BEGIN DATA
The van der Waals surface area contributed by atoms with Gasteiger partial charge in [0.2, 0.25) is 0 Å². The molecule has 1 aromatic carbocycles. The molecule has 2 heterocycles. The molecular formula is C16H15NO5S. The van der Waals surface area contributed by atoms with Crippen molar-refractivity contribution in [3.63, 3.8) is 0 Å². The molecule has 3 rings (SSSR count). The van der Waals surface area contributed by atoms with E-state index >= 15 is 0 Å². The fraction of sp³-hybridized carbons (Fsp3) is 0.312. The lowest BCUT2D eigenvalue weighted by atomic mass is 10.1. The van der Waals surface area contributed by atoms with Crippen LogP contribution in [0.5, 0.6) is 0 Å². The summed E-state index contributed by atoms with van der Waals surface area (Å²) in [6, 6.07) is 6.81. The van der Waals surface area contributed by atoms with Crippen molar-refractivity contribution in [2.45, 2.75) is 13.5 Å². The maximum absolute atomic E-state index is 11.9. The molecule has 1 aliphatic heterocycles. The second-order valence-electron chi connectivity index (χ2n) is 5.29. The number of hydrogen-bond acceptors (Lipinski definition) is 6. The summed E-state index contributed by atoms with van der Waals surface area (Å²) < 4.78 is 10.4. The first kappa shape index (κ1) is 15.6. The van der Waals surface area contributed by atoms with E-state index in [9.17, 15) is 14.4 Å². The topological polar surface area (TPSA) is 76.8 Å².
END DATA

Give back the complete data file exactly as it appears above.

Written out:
The van der Waals surface area contributed by atoms with Gasteiger partial charge in [0.2, 0.25) is 0 Å². The molecule has 1 aromatic carbocycles. The molecule has 2 heterocycles. The molecular formula is C16H15NO5S. The van der Waals surface area contributed by atoms with Crippen molar-refractivity contribution in [3.63, 3.8) is 0 Å². The molecule has 3 rings (SSSR count). The van der Waals surface area contributed by atoms with E-state index >= 15 is 0 Å². The fraction of sp³-hybridized carbons (Fsp3) is 0.312. The lowest BCUT2D eigenvalue weighted by atomic mass is 10.1. The van der Waals surface area contributed by atoms with Crippen LogP contribution in [0.5, 0.6) is 0 Å². The summed E-state index contributed by atoms with van der Waals surface area (Å²) in [6, 6.07) is 6.81. The van der Waals surface area contributed by atoms with Crippen molar-refractivity contribution in [2.45, 2.75) is 13.5 Å². The maximum absolute atomic E-state index is 11.9. The molecule has 1 aliphatic heterocycles. The second-order valence-electron chi connectivity index (χ2n) is 5.29. The number of hydrogen-bond acceptors (Lipinski definition) is 6. The summed E-state index contributed by atoms with van der Waals surface area (Å²) < 4.78 is 10.4. The first kappa shape index (κ1) is 15.6. The van der Waals surface area contributed by atoms with E-state index in [9.17, 15) is 14.4 Å². The topological polar surface area (TPSA) is 76.8 Å².